Formerly, I had believed the proposed relocation amounted to nothing more than an amorphous plan, with the state putting out feelers to see how the public would react. After reading just a few pages of the file, I knew I was wrong. As the documents make incontestably clear, the Nestucca Spit highway was a done deal. Funds had been allocated. The engineering was completed. The power of eminent domain had been asserted. Rights of way had been acquired. Construction contracts were up for bid. Ground was set to be broken.
Someone monkeywrenched the shit out of this done deal and that someone was Bob Straub.
In the spring of 1966 Bob Straub flew into the highway relocation fight like a murder of crows into the propeller of a light plane. He loved Pacific City and Nestucca Spit, and loved bringing his family there. He wanted to protect the public's right to freely recreate on their publicly owned beaches and he didn't want highways despoiling them. In a letter to a state highway engineer in April of 1966 he wrote, "I feel very strongly about the destruction of irreplaceable Oregon beach frontage…which will be caused by the proposed 101 relocation." In another letter, this one to the Oregon Highway Commission in 1966, he wrote, "We have no business in Oregon building highways that do violence to the beauty of our incomparable scenery along the Coast."
Bob Straub served as State Treasurer at the time; you know — bond ratings, fiscal policies, revenue forecasts, investments, thick ledgers in those days. He was also running for governor against then-Secretary of State Tom McCall. The election was set for November 1966. Let me repeat: Bob Straub was State Treasurer. He was interfering with a proposed relocation of a state highway on the Oregon coast that was well outside the purview of his real job. At the same time, he was seeking the state's highest elective office. But he wouldn't let the spit die.
As the file documents, candidate Bob Straub was spending a helluva lot of time on saving a three-mile stretch of beach from certain death by highway when he probably should've been campaigning full time. In the race for governor, the highway became a political issue. Republican Tom McCall favored the plan. Democrat Bob Straub did not. But McCall defeated Straub and that result should have ended the debate over the highway's relocation. It did not. The loss was irrelevant. Bob Straub had started the fight well before the race for governor and, and after he lost, he ratcheted up the intensity.
So how did he ultimately prevail when the odds seemed insurmountable? Simple. As the file makes perfectly clear, Bob Straub on the matter of saving Nestucca Spit was a relentless pain in the ass. He wrote hundreds of memos and letters of query and protest to state and federal agencies. He wrote Lady Bird Johnson and told her Oregon was violating the spirit of her beloved Highway Beautification Act. He visited churches and apparently preached on the sanctity of Oregon's beaches. He challenged engineers' and geologists' reports. He demanded to see budget numbers. He organized a Mother's Day March on Winema Beach. He carried around a huge roll of paper with the signatures of 12,500 Oregonians opposed to the highway and displayed it at meetings. He visited Washington, D.C. He sent a photograph of his comely daughters frolicking on Porter Point to federal officials. He called and wrote U.S. Senator Wayne Morse, telling him to lean on the Department of the Interior, and its Secretary, Stewart Udall, because Interior had a crucial connection to Nestucca Spit. This was the same Stewart Udall who had written in his 1963 environmental book, The Quiet Crisis, "America today stands poised on a pinnacle of wealth and power, yet we live in a land of shrinking open space, and of an over-all environment that is diminished daily by pollution, noise and blight." Doubtless, Straub had read Udall's book.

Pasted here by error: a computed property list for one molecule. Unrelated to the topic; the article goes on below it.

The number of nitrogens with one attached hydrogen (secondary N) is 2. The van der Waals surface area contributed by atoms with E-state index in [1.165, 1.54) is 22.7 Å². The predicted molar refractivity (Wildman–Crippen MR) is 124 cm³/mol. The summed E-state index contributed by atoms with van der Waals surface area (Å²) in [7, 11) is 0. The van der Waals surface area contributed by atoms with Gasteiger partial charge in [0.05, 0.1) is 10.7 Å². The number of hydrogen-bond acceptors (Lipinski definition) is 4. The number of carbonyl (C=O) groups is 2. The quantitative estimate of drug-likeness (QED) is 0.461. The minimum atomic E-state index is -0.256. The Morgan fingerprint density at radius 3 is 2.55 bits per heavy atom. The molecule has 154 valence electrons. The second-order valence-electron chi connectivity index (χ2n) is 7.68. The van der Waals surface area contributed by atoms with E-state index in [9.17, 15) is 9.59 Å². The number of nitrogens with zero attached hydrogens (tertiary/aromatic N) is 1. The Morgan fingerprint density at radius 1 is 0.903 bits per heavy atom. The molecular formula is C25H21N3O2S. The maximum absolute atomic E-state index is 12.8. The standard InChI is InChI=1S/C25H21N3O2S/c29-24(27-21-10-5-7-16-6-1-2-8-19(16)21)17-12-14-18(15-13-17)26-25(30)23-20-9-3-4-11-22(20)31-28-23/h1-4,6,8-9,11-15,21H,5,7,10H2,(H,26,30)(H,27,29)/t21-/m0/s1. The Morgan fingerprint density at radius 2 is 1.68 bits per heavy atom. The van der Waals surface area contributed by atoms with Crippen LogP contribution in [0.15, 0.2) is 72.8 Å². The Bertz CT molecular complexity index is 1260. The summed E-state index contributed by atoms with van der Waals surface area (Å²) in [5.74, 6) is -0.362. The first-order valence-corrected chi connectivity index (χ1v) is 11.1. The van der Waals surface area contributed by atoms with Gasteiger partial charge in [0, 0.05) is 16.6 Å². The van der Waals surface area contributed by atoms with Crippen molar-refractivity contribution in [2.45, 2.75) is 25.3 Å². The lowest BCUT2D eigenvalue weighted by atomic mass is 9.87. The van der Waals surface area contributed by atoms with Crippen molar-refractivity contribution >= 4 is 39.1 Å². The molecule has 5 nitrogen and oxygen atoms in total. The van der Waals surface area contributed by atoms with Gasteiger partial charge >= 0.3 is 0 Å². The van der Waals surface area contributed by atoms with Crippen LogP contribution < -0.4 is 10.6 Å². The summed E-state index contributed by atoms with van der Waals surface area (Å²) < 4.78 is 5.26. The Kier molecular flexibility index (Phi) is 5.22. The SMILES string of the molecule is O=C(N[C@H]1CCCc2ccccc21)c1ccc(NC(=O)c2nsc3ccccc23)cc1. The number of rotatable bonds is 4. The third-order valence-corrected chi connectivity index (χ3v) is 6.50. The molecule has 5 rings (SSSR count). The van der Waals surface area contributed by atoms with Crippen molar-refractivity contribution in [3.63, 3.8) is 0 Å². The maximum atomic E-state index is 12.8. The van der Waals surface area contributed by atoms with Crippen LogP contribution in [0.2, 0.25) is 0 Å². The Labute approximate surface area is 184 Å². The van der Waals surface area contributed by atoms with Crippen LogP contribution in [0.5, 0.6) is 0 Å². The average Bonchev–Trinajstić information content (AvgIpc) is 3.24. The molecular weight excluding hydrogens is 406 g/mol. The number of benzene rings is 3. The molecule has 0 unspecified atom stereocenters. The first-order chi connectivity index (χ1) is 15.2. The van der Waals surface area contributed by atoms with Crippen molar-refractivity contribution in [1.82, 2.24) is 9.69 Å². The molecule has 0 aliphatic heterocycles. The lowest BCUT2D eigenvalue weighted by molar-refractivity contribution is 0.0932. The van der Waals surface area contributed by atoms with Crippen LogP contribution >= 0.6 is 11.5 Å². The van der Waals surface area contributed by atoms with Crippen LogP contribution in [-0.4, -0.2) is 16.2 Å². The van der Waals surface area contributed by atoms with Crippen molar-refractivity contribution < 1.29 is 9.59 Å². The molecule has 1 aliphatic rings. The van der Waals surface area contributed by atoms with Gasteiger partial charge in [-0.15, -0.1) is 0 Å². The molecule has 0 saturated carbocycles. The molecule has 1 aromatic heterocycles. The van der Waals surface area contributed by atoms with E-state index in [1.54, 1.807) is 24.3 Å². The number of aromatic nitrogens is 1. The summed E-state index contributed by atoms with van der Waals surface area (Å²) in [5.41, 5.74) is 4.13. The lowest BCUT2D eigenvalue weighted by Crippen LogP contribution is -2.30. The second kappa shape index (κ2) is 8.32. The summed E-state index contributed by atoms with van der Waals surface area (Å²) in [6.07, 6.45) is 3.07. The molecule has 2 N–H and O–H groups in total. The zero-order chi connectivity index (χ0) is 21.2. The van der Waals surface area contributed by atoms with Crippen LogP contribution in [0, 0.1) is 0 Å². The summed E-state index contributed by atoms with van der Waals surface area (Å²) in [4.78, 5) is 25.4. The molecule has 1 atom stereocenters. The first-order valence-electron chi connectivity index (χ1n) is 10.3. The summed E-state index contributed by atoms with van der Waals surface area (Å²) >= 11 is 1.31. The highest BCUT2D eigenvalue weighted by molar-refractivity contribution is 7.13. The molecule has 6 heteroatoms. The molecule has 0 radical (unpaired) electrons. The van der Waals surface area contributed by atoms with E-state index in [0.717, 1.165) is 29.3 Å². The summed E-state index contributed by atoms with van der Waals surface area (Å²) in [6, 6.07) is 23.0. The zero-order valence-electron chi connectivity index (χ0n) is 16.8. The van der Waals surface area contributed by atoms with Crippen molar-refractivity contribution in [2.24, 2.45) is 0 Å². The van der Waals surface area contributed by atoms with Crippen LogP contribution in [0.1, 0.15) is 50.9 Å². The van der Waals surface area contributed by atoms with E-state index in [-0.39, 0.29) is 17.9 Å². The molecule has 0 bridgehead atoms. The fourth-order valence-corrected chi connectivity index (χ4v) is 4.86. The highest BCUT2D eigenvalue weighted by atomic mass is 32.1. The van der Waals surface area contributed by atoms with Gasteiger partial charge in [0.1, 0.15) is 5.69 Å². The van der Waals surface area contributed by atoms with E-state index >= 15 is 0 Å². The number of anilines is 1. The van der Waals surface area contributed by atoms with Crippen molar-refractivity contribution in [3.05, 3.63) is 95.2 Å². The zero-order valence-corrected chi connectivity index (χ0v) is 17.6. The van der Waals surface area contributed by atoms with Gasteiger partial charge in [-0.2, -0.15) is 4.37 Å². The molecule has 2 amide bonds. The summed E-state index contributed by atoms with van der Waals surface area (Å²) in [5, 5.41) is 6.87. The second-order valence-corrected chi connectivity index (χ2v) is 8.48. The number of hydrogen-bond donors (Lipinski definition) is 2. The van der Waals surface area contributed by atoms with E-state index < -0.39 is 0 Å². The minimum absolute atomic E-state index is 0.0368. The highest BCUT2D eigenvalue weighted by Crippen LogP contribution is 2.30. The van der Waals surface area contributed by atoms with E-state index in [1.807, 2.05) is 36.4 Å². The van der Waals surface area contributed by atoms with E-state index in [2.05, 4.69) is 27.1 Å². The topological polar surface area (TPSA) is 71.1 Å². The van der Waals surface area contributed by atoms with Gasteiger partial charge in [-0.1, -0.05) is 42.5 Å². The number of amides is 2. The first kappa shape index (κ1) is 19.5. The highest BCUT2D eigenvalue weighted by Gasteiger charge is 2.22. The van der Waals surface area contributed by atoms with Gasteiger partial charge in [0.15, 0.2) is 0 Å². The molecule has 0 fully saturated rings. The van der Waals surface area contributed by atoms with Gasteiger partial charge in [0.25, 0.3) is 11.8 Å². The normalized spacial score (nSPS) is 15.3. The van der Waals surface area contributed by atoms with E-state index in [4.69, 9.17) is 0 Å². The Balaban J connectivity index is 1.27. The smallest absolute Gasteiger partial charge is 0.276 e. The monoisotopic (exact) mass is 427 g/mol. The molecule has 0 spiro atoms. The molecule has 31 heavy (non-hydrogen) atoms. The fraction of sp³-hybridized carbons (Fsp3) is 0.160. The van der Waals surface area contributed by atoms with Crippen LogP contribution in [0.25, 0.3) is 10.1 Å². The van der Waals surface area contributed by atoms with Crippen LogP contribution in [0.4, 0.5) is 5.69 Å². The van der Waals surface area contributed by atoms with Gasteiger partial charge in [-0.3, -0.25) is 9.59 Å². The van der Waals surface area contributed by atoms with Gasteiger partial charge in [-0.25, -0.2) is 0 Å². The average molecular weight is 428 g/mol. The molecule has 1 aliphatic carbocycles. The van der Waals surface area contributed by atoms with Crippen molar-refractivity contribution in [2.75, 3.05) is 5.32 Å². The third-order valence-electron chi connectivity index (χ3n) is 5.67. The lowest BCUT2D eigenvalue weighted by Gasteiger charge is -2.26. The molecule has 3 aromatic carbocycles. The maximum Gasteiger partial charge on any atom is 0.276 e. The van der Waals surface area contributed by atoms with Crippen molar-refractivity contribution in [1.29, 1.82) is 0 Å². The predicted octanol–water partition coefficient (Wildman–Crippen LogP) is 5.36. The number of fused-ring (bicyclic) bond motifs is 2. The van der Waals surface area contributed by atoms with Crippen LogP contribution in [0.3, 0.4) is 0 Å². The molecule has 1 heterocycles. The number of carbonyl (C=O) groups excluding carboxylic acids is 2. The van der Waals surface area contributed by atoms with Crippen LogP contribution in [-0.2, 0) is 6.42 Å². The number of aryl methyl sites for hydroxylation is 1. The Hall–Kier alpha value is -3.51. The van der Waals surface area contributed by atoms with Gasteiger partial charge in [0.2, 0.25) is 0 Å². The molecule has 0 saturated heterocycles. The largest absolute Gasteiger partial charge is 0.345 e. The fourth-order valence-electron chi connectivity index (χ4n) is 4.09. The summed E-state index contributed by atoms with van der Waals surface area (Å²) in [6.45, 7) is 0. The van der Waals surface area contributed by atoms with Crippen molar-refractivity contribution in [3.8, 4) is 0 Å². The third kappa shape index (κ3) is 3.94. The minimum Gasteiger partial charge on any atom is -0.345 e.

But if anything in the file that stands out as representative of how much of a pain in the ass Straub was in his quest to kill the project, it is two letters he wrote in 1966 to the State Highway Department. In one, he demanded to be picked up in front of his Salem office at his appointed time, chauffeured to Pacific City, and be taken directly to a certain location on the spit he knew from experience didn't jibe with something he'd read on a map of the highway plan. In the other letter, Straub suggests a highway engineer join him and members of various conservation groups (e.g., the Izaak Walton League) to "hike over the proposed beach route in order to accurately know where the highway along the beach will go." They could all drive together, Straub intimated. On a Sunday.
In July of 1967, Oregon's landmark Beach Bill, which Governor McCall signed with great flourish, quoting Oswald West about "our great birthright," became law and protected the dry sands area of the state's ocean beaches from privatization and future development. Obviously a highway down Nestucca Spit constituted such a naked violation of the spirit, if not the letter of the Beach Bill, that continuing to support it was a rapidly losing political hand for the new Governor.